The right way of wearing a FaceMask
During global pandemics, wearing a mask is one of the most important actions one can take not only to protect yourself but also to protect others.
There are several types and categories of masks to be used, which usually differ by the level of filtration efficiency.
Surgical masks are the most common ones. Below is a diagram of the most common types of masks.
The first picture shows the surgical mask from the front and the second picture shows the masks from behind. It is important that the user wears the mask with the front of the mask facing forwards.
Surgical masks shown above are once again the most common ones, and being water proof can protect you from droplets and splashes. The effective protection of these masks lasts around 4 hours to 8 hours maximum so it is important that they are changed and if soiled immediate change is advised.
Other type of masks include N95 masks which means that they can filter 95% of the air particles. With these type of masks, the user is protected from vapours and aerosols. These masks like the common surgical masks should also be used for a maximum time period of 4 to 8 hours.
N99 masks or FFP3s, as the name suggests filters 99% of the particles.
Homemade masks could be considered a make-shift type of mask however the surgical masks and the other types of masks are superior. The reason being is that hand made masks are usually not water proof and the fabric is permeable to viruses and other microscopic organisms.
The use of masks is now recommended, and even compulsory in certain instances, in public places, including public transport and other public places.
It is vital to wear a mask:
- If you have a cough or are regularly sneezing.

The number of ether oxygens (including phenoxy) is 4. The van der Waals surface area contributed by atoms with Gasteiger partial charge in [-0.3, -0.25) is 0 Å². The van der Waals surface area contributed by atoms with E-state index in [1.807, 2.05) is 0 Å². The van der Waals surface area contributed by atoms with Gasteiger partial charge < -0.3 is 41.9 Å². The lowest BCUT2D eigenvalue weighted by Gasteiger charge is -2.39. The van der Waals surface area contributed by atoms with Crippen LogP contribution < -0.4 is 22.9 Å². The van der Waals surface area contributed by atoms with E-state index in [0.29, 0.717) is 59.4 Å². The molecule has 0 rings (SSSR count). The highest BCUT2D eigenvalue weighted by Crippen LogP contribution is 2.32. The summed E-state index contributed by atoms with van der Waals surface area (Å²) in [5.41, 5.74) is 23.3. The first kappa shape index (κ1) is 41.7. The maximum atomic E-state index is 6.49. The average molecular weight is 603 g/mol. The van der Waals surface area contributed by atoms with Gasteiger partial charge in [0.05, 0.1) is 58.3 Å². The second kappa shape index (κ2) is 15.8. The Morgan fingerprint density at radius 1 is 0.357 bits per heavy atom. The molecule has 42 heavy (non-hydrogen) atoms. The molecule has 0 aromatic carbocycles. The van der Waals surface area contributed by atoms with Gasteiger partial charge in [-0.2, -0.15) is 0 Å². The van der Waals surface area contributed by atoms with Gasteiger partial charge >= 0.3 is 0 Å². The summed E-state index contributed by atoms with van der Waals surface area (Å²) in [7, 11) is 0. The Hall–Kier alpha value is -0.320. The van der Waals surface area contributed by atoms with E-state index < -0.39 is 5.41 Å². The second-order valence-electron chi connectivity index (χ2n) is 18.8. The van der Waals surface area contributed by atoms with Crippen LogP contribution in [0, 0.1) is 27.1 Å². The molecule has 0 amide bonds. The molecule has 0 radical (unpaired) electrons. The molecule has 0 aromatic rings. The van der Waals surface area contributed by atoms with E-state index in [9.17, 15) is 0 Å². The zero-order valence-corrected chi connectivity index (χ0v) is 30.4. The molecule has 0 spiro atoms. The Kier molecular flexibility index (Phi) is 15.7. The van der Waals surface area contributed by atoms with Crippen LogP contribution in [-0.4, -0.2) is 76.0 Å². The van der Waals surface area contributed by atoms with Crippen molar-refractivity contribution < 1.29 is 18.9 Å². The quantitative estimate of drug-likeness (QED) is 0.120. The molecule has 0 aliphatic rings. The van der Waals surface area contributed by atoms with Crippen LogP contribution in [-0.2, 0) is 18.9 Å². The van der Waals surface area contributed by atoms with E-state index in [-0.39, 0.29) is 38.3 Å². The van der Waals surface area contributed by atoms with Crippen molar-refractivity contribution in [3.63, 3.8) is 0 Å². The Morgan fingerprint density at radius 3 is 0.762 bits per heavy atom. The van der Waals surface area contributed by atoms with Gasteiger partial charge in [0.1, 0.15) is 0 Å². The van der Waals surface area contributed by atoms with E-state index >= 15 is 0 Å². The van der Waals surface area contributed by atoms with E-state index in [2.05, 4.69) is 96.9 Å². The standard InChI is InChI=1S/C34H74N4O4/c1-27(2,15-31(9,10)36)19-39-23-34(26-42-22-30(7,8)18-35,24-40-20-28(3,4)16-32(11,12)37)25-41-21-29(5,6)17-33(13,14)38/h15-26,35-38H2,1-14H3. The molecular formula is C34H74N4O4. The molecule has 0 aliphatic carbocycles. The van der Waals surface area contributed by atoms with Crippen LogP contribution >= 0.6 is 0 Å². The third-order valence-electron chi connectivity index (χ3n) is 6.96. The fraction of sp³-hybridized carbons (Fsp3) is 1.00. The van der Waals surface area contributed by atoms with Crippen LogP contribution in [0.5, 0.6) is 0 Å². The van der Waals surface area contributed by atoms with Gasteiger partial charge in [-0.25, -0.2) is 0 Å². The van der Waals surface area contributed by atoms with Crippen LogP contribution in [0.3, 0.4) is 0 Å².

- If you are or have been in contact with someone who has been tested positive and has been contacted by track and trace.
- If you are a medical worker, you must wear a mask whenever you are in contact with patients.
- If you have been in a place where social distancing is not always possible (store, work, school, etc.).
Step by step Guide on how to put on a Facemask
- First, determine in which side you should place it over your face; the blue side (coloured side as some masks can have different colours such as green or white) should be facing the outside that is not towards your face but towards the public you might be encountering on your daily commute.
- The bendable bit should be on the top and the less bendable bit should be facing downwards. This allows the bendable part of the mask to be moulded by your fingers after ensuring that they are clean and create a more air-tight fit.
- Once again, ensure to have the bendable edge on the top and the right side of the mask facing to your face. Most of the time, the coloured side should be facing away.
- Put the bendable edge on your nose and place the loops over yours ears. Some masks have ties, then hold your mask while placing the ties behind your head.
- Pull the bottom of your mask over your mouth. Make sure it covers it all, as well as your chin.
- Ensure that there is a seal at the bottom where it contacts just below the chin area.
- Once the mask is in position try not to touch or alter its position.
- It is important that you ensure that the mask is at all times covering your nose and mouth. If you do touch the mask, wash your hands before and after with soap and water. If soap and water are not available, use hand gel.
Change your mask every 4 to 8 hours unless it has been damaged, soiled, or made wet in which case the mask should be replaced immediately.
Kindly contact us on 02079358777 if you have any queries about how to wear a mask. At 128 Harley Street Dental Suite, we take pride at ensuring your safety at all times.
Dr. Stefan Abela
BChD, MFDS, RCS Eng, MSc, MORTH RCS Ed, AHEA, FDS Orth RCS Ed
Stefan is a Consultant in Orthodontics at one of the most prestigious London teaching hospitals; Guy’s and St Thomas NHS Foundation Trust.
Stefan is also a specialist in Orthodontics and is registered on the General Dental Council (GDC) specialist list. Stefan qualified as a dental surgeon in 2003 and underwent further training in various specialties including restorative dentistry, paediatric dentistry, oral medicine and complex oral and maxillofacial surgery including the management of facial trauma.